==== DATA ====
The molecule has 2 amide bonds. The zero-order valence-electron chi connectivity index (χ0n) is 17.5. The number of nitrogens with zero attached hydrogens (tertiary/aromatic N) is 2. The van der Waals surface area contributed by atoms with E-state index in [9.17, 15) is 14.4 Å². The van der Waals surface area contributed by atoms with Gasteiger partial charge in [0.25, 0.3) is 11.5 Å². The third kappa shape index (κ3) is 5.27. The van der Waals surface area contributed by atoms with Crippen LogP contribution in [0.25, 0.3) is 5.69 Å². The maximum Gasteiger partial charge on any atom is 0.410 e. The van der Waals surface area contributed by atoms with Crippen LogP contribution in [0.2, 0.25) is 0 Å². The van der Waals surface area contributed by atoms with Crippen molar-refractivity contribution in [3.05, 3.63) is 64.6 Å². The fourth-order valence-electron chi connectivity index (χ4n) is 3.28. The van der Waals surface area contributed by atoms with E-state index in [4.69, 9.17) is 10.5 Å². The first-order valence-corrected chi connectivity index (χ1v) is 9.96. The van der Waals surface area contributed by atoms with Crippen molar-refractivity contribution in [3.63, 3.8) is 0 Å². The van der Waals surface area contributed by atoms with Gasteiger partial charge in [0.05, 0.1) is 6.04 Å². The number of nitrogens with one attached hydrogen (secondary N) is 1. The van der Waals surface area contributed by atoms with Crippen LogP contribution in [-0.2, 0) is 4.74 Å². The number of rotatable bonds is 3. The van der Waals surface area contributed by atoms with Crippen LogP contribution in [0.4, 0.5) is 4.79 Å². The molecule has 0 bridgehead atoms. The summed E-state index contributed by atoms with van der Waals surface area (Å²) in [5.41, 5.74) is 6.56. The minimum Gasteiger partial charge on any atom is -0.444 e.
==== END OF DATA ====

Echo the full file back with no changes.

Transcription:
The molecule has 2 amide bonds. The zero-order valence-electron chi connectivity index (χ0n) is 17.5. The number of nitrogens with zero attached hydrogens (tertiary/aromatic N) is 2. The van der Waals surface area contributed by atoms with E-state index in [9.17, 15) is 14.4 Å². The van der Waals surface area contributed by atoms with Gasteiger partial charge in [0.25, 0.3) is 11.5 Å². The third kappa shape index (κ3) is 5.27. The van der Waals surface area contributed by atoms with Crippen LogP contribution in [0.25, 0.3) is 5.69 Å². The maximum Gasteiger partial charge on any atom is 0.410 e. The van der Waals surface area contributed by atoms with Crippen LogP contribution in [0.2, 0.25) is 0 Å². The van der Waals surface area contributed by atoms with Crippen molar-refractivity contribution in [3.05, 3.63) is 64.6 Å². The fourth-order valence-electron chi connectivity index (χ4n) is 3.28. The van der Waals surface area contributed by atoms with E-state index in [4.69, 9.17) is 10.5 Å². The first-order valence-corrected chi connectivity index (χ1v) is 9.96. The van der Waals surface area contributed by atoms with Crippen molar-refractivity contribution in [3.63, 3.8) is 0 Å². The van der Waals surface area contributed by atoms with Gasteiger partial charge in [0.05, 0.1) is 6.04 Å². The number of nitrogens with one attached hydrogen (secondary N) is 1. The van der Waals surface area contributed by atoms with Crippen LogP contribution in [-0.2, 0) is 4.74 Å². The number of rotatable bonds is 3. The van der Waals surface area contributed by atoms with Crippen LogP contribution in [0.4, 0.5) is 4.79 Å². The molecule has 0 bridgehead atoms. The summed E-state index contributed by atoms with van der Waals surface area (Å²) in [5.41, 5.74) is 6.56. The minimum Gasteiger partial charge on any atom is -0.444 e.